Ford Mustang, An Enduring Tradition
by Andy Zain
The year was 1964. The place was the World's fair in New York City. Across the way, people were loading into small boats and floating through an attraction in the Pepsi Pavilion which was designed by Walt Disney. However, our attention on this April day was on a new car being introduced by Ford Motor Company. Its name was the Ford Mustang. Now forty-five years latter, both attractions are alive and doing well. After the fair, Disney moved his attraction to his ten year old Disneyland. Ford got busy producing more Mustangs.
1966 Ford Mustang
Initial sales of the Mustang were only surpassed by Henry Ford's Model "A." The original Mustang had a MSRP that was $2368. The vehicle borrowed framework as well as other parts from Ford's Falcon as well as their Fairlane models. Some of the first Mustangs had the Falcon's 100 HP engines. The Falcon's emblem even showed up in the horn ring in the first models of the Mustang. Although Vehicle Identification Numbers (VIN) identify those first Mustangs as 1965 models, collectors call them a 1964 1/2 model. There were several very significant differences in the actual 1965 models. A 1964 1/2 Mustang in good condition today could bring over thirty thousand dollars.
Through the years, the body style of the mustang has changes, but the Mustang has remained easily identifiable. The front grill and side door swoops have remained throughout the years.
The success of the Mustang lead other manufacturers to quickly introduce their own "pony cars." These vehicles had large hoods and small trunk decks.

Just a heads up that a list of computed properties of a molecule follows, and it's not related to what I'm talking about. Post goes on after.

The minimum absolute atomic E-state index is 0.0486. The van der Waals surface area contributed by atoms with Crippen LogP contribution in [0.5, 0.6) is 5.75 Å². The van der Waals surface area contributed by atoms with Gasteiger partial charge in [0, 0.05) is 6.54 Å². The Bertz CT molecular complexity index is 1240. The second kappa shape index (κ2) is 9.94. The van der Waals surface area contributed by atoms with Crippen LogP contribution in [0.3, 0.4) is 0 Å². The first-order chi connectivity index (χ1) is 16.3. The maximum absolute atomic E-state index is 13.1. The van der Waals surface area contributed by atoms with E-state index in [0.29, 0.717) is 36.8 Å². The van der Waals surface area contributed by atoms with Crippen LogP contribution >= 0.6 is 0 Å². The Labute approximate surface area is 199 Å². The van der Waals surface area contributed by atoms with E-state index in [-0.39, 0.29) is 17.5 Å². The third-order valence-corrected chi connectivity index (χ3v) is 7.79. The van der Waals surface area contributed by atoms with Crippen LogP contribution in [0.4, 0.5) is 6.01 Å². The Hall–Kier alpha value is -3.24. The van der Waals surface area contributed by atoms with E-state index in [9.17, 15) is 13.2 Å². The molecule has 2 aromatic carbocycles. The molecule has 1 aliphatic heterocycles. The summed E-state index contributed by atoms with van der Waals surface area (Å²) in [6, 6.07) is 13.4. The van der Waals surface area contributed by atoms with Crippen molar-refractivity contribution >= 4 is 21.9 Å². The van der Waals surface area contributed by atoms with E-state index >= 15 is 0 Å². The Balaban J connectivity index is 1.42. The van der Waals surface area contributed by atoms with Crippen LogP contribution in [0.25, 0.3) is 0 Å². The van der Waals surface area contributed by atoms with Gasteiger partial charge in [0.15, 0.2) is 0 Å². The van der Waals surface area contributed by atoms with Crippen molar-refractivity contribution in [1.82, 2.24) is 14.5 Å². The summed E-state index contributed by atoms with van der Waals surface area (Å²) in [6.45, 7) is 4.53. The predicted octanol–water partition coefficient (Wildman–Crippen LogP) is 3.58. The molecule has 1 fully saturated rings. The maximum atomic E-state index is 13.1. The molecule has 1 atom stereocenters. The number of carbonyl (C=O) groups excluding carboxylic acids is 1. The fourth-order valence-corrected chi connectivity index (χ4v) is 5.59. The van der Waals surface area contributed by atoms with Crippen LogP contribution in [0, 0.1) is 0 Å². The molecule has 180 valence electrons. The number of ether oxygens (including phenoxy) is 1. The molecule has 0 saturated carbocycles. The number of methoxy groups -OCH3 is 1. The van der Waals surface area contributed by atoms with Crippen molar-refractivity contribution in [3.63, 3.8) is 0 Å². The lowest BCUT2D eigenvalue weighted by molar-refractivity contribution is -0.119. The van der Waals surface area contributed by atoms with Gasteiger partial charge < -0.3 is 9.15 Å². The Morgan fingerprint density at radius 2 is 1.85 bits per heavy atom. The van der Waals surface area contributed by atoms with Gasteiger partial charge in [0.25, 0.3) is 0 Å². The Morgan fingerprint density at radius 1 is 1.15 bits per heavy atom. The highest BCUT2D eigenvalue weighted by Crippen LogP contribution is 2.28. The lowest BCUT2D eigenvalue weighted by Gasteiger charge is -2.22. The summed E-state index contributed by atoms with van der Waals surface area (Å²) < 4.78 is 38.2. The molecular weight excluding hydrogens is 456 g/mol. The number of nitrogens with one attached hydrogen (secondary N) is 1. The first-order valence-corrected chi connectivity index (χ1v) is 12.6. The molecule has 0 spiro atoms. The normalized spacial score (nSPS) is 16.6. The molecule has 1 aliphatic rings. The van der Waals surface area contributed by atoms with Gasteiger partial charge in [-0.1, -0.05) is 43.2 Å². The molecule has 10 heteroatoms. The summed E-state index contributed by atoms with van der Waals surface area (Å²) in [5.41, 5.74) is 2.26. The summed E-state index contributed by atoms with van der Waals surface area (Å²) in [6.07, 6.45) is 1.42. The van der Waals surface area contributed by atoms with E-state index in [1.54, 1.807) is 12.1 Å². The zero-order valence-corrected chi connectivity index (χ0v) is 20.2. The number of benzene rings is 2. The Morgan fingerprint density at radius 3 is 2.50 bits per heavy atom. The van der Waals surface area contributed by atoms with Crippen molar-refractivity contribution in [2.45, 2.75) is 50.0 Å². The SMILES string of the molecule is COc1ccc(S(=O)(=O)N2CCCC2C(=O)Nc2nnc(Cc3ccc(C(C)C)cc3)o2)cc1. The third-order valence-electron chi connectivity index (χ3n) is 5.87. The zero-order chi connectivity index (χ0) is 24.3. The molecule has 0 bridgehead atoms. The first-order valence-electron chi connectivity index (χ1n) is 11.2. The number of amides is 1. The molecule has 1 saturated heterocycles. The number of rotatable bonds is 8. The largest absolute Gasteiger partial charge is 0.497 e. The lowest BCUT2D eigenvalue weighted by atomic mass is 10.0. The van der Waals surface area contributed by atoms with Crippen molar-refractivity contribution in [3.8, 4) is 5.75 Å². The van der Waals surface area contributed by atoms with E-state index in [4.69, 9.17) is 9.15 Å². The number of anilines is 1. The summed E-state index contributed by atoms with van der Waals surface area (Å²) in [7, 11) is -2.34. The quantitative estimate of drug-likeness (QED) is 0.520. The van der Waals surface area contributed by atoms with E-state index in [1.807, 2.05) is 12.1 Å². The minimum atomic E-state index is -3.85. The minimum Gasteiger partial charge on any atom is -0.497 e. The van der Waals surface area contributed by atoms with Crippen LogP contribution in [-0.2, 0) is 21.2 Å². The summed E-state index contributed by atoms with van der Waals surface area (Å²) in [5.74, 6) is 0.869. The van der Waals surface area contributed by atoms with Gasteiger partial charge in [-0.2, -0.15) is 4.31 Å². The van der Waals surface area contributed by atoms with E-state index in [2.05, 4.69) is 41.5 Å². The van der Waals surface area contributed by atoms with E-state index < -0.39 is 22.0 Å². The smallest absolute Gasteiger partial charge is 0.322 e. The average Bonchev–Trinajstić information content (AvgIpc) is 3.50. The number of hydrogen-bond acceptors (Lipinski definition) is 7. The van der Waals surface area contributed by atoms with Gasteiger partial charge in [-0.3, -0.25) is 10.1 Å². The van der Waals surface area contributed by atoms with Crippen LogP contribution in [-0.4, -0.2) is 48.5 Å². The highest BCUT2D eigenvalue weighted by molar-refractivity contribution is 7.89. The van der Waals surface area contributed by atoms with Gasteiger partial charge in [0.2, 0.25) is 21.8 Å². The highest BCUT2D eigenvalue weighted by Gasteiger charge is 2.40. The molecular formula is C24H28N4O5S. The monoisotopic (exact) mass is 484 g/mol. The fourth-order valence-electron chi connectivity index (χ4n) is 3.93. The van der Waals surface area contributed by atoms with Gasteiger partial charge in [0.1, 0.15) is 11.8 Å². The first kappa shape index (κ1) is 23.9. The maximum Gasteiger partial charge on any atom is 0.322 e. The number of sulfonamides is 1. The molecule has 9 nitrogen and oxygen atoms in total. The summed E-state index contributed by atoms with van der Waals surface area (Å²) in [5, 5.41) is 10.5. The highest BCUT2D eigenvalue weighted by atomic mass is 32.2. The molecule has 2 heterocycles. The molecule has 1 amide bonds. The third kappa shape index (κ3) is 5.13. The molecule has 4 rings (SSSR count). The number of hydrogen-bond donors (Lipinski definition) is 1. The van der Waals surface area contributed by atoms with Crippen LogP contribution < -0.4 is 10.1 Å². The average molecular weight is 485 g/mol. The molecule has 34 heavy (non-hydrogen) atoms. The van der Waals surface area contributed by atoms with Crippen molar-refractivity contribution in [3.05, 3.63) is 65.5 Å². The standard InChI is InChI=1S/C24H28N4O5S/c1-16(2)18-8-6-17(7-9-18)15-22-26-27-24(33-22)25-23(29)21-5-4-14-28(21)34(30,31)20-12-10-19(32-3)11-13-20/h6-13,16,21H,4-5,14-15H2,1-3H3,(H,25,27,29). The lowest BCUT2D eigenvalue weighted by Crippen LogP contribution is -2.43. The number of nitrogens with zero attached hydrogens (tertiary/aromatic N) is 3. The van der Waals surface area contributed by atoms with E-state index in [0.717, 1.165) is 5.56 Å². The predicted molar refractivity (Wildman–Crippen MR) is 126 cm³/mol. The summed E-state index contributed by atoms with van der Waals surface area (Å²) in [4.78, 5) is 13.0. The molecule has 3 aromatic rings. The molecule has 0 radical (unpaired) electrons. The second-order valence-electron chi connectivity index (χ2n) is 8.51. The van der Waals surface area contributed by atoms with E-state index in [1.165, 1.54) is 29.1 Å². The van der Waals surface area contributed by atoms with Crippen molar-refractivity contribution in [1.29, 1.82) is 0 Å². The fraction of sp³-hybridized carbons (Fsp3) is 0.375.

After the failure of the Edsil, Ford had researched and found that many people, especially women felt that full size cars had become too large. Remember this would have been before the widespread use of power steering and power brakes. In response to that research Ford introduced the Falcon. This compact car had been somewhat successful, but the Mustang overwhelmingly became more popular. Its sales ultimately cut into the market of the Falcon and lead to its demise in 1970.
As time progressed, the size of the Mustang began to grow larger. Fans of the original Mustang began to complain about the size of the vehicle, and in response, Ford introduced the Mustang II in 1984. Although smaller in size than the original Mustang, additional requirements for smog devices made the car heavier than even the original Mustang. Ford had not only downsized the size of the vehicle, but had also downsized the engine. Thus, the first Mustang II's were very underpowered.
Fans of the original Mustang complained and in 1984, Ford listened and produced the Mustang II. The Mustang II was smaller than the Mustang introduced at the World's Fair, but due to new federal regulations on air pollution actually weighed more than the original. Ford had included a smaller engine resulting in an underpowered car.
The 2010 Mustang is one of the fifth generation of Mustangs. Power is no problems since it is equipped with a 316 horsepower, 4. 6 liter engine. The new Mustang is more stable than before and has a better suspension. The engine is designed to use either regular or premium unladed gasoline. While regular gasoline will be great for most driving, in situations where more torque is needed, premium will provide it.
The new Mustang, like it predecessors, is expected to be a great seller for Ford.
Andy Zain is the admin of Mustang Forum, a place where fans and owners can get the right information for tuning, customization and general discussions on anything about Ford Mustang. Get the information you need when you visit Ford Forum
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